The Right to be Different

Human groupings have one main purpose: to assert everyone’s right to be different, to be special, to think, feel and live in his or her own way. People join together in order to win or defend this right. But this is where a terrible, fateful error is born: the belief that these groupings in the name of a race, a God, a party or a State are the very purpose of life and not simply a means to an end. No! the only true and lasting meaning of the struggle for life lies in the individual, in his modest peculiarities and in his right to these peculiarities.

Vasily Grossman in Life and Fate

I like this thought. Political philosophers rarely assert the value of this right – the right to be different.

Some, like Hobbes, see society as developing out of our basic needs for protection. Others, like Locke, see it as the rational requirement of our fundamental rights. Burke and other’s might see society as having a value in itself, as the transmitter of values through the generations. But rarely do philosophers proclaim the value of difference itself.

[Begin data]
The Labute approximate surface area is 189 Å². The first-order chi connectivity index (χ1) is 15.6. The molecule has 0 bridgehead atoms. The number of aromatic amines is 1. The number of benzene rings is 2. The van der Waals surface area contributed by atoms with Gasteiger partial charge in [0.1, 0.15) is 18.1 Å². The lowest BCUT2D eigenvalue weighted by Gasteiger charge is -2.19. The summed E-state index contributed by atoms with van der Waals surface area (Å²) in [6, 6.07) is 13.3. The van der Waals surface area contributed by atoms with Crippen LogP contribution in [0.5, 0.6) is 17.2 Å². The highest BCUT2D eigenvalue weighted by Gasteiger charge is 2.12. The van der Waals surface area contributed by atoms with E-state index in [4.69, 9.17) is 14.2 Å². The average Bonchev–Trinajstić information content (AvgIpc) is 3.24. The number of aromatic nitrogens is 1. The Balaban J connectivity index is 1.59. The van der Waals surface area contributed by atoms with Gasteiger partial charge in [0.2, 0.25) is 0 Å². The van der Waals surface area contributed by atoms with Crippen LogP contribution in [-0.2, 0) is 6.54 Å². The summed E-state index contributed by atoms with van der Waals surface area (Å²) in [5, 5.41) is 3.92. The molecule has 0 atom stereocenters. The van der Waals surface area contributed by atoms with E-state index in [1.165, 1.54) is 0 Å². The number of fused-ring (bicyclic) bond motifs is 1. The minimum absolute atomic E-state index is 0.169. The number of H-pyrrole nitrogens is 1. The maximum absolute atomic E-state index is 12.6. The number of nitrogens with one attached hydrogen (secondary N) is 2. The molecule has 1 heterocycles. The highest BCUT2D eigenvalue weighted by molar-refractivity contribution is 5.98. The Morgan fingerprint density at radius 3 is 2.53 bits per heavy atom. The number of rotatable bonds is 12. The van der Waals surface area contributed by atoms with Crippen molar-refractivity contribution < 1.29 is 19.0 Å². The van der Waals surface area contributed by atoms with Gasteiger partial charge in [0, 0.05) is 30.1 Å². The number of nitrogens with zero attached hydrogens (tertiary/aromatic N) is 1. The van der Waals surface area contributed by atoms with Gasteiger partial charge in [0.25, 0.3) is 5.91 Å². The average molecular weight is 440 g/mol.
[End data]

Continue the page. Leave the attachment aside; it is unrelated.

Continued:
Grossman’s point is useful because he sees that the individual’s proper commitment to the group must be a reflection of the needs of individuality itself – it is my unique place in community that I expect society to respect and sustain. If society cannot respect and support that very individuality why must I support it? If I must become not I in order to be valued and protected then I have no reason to commit myself to society.

It is curious how careless we are of diversity and true individuality in our thinking about society. All too quickly some rationale becomes the new god for society – and we must sacrifice ourselves for that artificial idol. I think that part of the reason that Judaism was so opposed to idols was precisely to protect the individual from this kind of mad social coercion.